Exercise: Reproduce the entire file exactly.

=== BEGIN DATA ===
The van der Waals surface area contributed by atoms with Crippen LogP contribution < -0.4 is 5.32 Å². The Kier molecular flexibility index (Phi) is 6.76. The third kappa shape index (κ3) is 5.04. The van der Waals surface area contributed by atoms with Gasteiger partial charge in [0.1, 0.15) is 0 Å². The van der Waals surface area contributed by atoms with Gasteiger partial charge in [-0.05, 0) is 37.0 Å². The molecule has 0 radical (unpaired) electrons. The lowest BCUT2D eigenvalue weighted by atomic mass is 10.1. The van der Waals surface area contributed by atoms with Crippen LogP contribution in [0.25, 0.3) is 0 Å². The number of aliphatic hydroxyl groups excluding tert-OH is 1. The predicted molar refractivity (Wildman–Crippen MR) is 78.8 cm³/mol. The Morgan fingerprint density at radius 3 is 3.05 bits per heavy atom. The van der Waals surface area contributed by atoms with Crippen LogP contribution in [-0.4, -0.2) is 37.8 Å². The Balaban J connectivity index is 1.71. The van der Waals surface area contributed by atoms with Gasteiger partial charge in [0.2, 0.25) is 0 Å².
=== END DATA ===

The van der Waals surface area contributed by atoms with Crippen LogP contribution < -0.4 is 5.32 Å². The Kier molecular flexibility index (Phi) is 6.76. The third kappa shape index (κ3) is 5.04. The van der Waals surface area contributed by atoms with Gasteiger partial charge in [0.1, 0.15) is 0 Å². The van der Waals surface area contributed by atoms with Gasteiger partial charge in [-0.05, 0) is 37.0 Å². The molecule has 0 radical (unpaired) electrons. The lowest BCUT2D eigenvalue weighted by atomic mass is 10.1. The van der Waals surface area contributed by atoms with Crippen LogP contribution in [0.25, 0.3) is 0 Å². The number of aliphatic hydroxyl groups excluding tert-OH is 1. The predicted molar refractivity (Wildman–Crippen MR) is 78.8 cm³/mol. The Morgan fingerprint density at radius 3 is 3.05 bits per heavy atom. The van der Waals surface area contributed by atoms with Crippen LogP contribution in [-0.4, -0.2) is 37.8 Å². The Balaban J connectivity index is 1.71. The van der Waals surface area contributed by atoms with Gasteiger partial charge in [0.2, 0.25) is 0 Å².